Neethling says he's undecided about swimming at Fukuoka as he's to begin working in a bank in Tucson in August. "I don't know if I'm going or not. I do intend to compete in the Mare Nostrom Series next month in Spain, France and Monte Carlo and my goal is to get my 100 down to the 48 range."

At rhe 91st Spanish Nationals which began Thursday in Zaragosa, Argentine sprinter, Jose M. Meolans, showed he's ready to move into sprinting's elite ranks off his 22.48-49.57 clockings. The former missed his pr and NR by .02 while the latter — done in the semis — is a pr and NR by a couple of tenths. His old Argentine standard was 49.66 from the semis at Sydney.

Hometown favorite Jorge Sanchez won the 200 back (2:01.87), off his pr of 1:59.78 from three years ago. Brenton Castillo won the 200 IM in 2:04.07.

Nina Zhivanevskaya cruised to a 1:01.57 100 back win with a 1:01.55 in the semis. Her pr is a 1:00.83 that earned her a silver at the 1994 World Championships in Rome while a mere 17 years old and still competing for Russia. Since switching her nationality to Spain a couple of years ago, her pr is 1:00.89 from Sydney, earning the bronze and a national record.

Star German backstroker Ralf Braun, NR-holder in the 200 off his 1:58.42 from the Atlanta Olympics, was involved in a traffic accident in Berlin a few days ago, injuring his left shoulder, and will be forced to take a break from training for several weeks. His trainer, Beate Ludewig, says she is concerned that the 28-year-old Braun runs the risk of missing Germany's World Championship Trials, set for mid-May.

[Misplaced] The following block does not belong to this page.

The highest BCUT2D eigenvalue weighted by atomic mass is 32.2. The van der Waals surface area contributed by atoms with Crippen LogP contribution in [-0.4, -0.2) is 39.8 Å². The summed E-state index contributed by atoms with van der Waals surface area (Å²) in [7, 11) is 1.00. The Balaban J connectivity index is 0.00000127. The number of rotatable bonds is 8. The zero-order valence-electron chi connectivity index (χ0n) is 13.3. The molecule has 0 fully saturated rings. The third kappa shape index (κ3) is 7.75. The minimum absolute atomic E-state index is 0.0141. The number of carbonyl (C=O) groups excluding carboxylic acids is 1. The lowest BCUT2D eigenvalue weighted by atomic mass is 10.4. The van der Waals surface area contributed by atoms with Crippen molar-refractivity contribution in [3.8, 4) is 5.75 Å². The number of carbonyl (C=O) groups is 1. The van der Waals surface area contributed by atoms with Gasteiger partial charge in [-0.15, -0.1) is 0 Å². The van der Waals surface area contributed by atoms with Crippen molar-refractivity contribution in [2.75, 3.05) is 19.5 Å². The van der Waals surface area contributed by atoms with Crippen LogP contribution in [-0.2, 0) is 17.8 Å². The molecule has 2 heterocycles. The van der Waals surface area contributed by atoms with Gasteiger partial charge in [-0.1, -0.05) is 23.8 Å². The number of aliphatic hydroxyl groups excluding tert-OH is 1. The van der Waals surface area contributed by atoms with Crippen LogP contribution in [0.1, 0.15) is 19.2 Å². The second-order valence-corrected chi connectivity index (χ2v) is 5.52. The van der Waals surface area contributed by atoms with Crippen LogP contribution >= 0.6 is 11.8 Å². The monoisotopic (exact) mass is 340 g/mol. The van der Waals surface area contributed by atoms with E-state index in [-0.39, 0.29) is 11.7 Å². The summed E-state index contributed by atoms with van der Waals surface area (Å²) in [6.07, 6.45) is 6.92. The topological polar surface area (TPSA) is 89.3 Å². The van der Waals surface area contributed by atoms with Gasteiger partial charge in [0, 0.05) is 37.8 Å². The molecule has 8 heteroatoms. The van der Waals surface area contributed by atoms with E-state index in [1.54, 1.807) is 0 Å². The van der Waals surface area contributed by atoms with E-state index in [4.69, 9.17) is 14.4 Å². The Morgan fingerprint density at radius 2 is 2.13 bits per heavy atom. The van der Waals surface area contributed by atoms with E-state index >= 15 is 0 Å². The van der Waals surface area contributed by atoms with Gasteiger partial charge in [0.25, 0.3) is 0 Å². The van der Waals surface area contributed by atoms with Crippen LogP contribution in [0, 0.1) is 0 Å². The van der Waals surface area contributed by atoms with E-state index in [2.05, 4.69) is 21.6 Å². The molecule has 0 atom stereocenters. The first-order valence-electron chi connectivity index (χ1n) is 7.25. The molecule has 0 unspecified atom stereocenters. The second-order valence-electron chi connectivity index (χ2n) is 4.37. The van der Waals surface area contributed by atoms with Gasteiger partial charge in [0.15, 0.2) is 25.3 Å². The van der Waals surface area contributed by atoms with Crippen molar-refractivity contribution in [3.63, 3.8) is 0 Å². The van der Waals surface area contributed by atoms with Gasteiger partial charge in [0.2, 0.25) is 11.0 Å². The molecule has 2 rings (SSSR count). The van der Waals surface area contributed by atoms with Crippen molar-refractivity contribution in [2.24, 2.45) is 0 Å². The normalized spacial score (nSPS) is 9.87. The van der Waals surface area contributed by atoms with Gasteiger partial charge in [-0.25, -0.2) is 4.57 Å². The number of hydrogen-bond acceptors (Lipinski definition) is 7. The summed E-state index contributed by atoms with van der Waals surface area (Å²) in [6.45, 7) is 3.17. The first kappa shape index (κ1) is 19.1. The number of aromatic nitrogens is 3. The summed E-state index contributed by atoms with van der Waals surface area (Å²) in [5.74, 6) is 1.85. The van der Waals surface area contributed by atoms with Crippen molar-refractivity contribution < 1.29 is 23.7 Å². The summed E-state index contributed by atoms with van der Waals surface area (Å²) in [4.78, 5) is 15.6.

Braun was silver medalist at the last World Championships (Perth, 1998) and the 1999 European Championships (Istanbul) in the 200 back, and plans on competing until next year's European Championships in his hometown of Berlin. Braun is one of the few remaining active swimmers who also competed for the now-defunct German Democratic Republic in the late '80s.

Great Britain's Sue Rolph, 1998 Commonwealth Games champ in the 50-100 frees as well as Commonwealth-GBR record-holder in these two events plus the 200 IM, will miss the World Championships because she's scheduled to undergo back surgery following the British WCTs starting Tuesday in Manchester.

The 23-year-old "queen" of British swimming says her target is next year's Commonwealth Games in Manchester
"It is better now than next year," Rolph said of her pending operation.  "It just means I'm taking my summer break a little earlier."

Rolph recently moved from the Newburn Club, where she began her competitive career as an 8-year-old, to Pontypridd in Wales. She said she aims to swim in Britain's short course Championships in August, a meet which will serve as GBR's trials for the European sc Championships this fall.

At the Austrian sc Championships in Innsbruck the end of March a pair of current and former Nebraska Cornhuskers, Elvira Fischer and Michael Windisch, were the stars of the show.

Fischer, a 100 breast finalist at last month's NCAA Championships in Long Island, won her specialty here and was runner-up in the 200 breast in a pr 2:26.84. Winner was 15-year-old Jukic Mima, who splashed to a national-record 2:25.04, and set another NR in the 200 IM (2:16.53).

Windisch, who was a finalist at last year's NCAAs in the 400 free and 400 IM (sixth in the former, fourth in the latter), gave a Spitzian-like performance via wins in the 200-400 frees, 200-400 IMs and 200 flys.

In the 200 free the former Nebraska All-America went a NR 1:49.11. In the 400 he won in an easy 3:53.03, rather off his pr and NR 3:45.92 from last year's NCAA prelims. In the 200 IM he went a NR 2:01.55 to break his old record of 2:02.39 from last year and in the longer medley clocked 4:20.12 — far off his career-best and NR 4:11.43 from the NCAA prelims.

In the 200 fly he lowered his pr-NR to 1:59.02 from 1:59.53 last season.